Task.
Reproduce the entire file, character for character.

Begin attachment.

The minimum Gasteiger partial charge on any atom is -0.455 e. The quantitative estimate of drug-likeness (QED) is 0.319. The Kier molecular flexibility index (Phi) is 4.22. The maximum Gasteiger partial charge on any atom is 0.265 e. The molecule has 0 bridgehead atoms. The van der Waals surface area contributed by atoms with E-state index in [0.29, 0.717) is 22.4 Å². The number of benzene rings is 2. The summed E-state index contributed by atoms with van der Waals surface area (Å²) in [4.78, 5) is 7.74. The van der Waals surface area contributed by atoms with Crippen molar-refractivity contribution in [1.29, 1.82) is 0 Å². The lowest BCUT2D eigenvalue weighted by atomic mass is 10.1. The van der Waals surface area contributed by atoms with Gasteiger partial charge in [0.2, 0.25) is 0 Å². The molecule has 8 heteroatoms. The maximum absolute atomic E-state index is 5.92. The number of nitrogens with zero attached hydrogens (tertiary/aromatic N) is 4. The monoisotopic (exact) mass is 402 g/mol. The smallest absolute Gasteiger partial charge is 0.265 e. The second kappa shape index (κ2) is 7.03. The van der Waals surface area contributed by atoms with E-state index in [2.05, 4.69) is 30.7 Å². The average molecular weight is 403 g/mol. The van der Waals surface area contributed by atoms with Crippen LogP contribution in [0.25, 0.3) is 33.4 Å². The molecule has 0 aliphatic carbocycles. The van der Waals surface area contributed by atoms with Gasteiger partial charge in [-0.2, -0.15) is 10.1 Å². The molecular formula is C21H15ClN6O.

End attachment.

The minimum Gasteiger partial charge on any atom is -0.455 e. The quantitative estimate of drug-likeness (QED) is 0.319. The Kier molecular flexibility index (Phi) is 4.22. The maximum Gasteiger partial charge on any atom is 0.265 e. The molecule has 0 bridgehead atoms. The van der Waals surface area contributed by atoms with E-state index in [0.29, 0.717) is 22.4 Å². The number of benzene rings is 2. The summed E-state index contributed by atoms with van der Waals surface area (Å²) in [4.78, 5) is 7.74. The van der Waals surface area contributed by atoms with Crippen molar-refractivity contribution in [1.29, 1.82) is 0 Å². The lowest BCUT2D eigenvalue weighted by atomic mass is 10.1. The van der Waals surface area contributed by atoms with Gasteiger partial charge in [0.2, 0.25) is 0 Å². The molecule has 8 heteroatoms. The maximum absolute atomic E-state index is 5.92. The number of nitrogens with zero attached hydrogens (tertiary/aromatic N) is 4. The monoisotopic (exact) mass is 402 g/mol. The smallest absolute Gasteiger partial charge is 0.265 e. The second kappa shape index (κ2) is 7.03. The van der Waals surface area contributed by atoms with E-state index in [2.05, 4.69) is 30.7 Å². The average molecular weight is 403 g/mol. The van der Waals surface area contributed by atoms with Crippen LogP contribution in [0.25, 0.3) is 33.4 Å². The molecule has 0 aliphatic carbocycles. The van der Waals surface area contributed by atoms with Gasteiger partial charge in [-0.2, -0.15) is 10.1 Å². The molecular formula is C21H15ClN6O.